Flickr is a pretty cool site. Unfortunately, my computer has been on the fritz this week so I wasn't able to play around with a lot of the really fun stuff. I experimented a bit with the Montagr and once I get my computer back up and running at full again I'll definitely be back to check out some of the other gadgets.
It got me thinking though about the technology of photography. I'm also taking a class on preserving archive and library materials and earlier this week the lecture was on paper and pictures, books, etc.-stuff printed on paper! We went over the history of them, the pros and cons of the different methods and how they evolved. I have a ton of pictures on my computer that I say I will organize one day, or, even better, print out and scrapbook. Pictures look really good on a computer screen though. The light coming through makes them really pop. But I'm sure almost everyone has come across an old album or envelope full of pictures and nostalgically flipped through them. Actually holding photos in your hands, seeing how they've aged over the years really takes you back to that time. Or, if it was before your time and there isn't anyone available to tell you about it, maybe your imagination kicks in and fills in the blanks.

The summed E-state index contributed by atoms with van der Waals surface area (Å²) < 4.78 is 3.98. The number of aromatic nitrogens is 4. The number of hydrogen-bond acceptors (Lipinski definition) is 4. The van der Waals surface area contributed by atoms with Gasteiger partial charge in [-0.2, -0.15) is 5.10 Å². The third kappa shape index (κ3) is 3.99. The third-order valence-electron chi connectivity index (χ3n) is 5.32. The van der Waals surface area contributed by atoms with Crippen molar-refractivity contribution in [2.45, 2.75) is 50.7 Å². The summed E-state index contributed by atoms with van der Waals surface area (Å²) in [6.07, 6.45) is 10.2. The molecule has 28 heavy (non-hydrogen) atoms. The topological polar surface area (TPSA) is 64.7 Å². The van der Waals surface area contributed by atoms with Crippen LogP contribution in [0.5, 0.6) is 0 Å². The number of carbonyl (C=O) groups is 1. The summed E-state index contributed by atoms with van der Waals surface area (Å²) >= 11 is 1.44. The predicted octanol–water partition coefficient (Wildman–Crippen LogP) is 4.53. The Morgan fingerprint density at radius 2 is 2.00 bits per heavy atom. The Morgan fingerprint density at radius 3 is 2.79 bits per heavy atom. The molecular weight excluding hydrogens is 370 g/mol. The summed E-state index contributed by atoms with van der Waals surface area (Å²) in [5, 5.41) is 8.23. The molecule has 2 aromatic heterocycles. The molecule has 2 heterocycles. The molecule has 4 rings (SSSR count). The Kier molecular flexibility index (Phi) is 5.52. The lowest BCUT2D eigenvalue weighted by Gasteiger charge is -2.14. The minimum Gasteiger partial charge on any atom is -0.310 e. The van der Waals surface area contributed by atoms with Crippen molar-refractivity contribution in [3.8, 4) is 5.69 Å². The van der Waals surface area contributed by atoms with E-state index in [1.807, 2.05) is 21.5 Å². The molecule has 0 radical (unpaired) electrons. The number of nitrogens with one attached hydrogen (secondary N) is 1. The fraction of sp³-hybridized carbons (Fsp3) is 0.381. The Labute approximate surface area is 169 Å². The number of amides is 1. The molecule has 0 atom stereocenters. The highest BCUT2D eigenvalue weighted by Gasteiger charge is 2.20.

Pictures inspire stories and recountings, gatherings of people to look and listen. If you're like me and can't throw anything away (or delete it for that matter) then you even like looking through the blurry, messed up ones. Life certainly isn't perfect and neither are memories. Pictures make up some of the glue that holds people together. Families, communities and countries have these shared memories embodied in photographs. These are the faces and iconic events of our past. So if your hard drive is loaded down with pictures, print them out or back them up! In fact, I'm going to sign on to a photo sharing site right now so that I don't lose all those memories and am left with a tangle of 1's and 0's. After all, photos are fragile, but technology is too!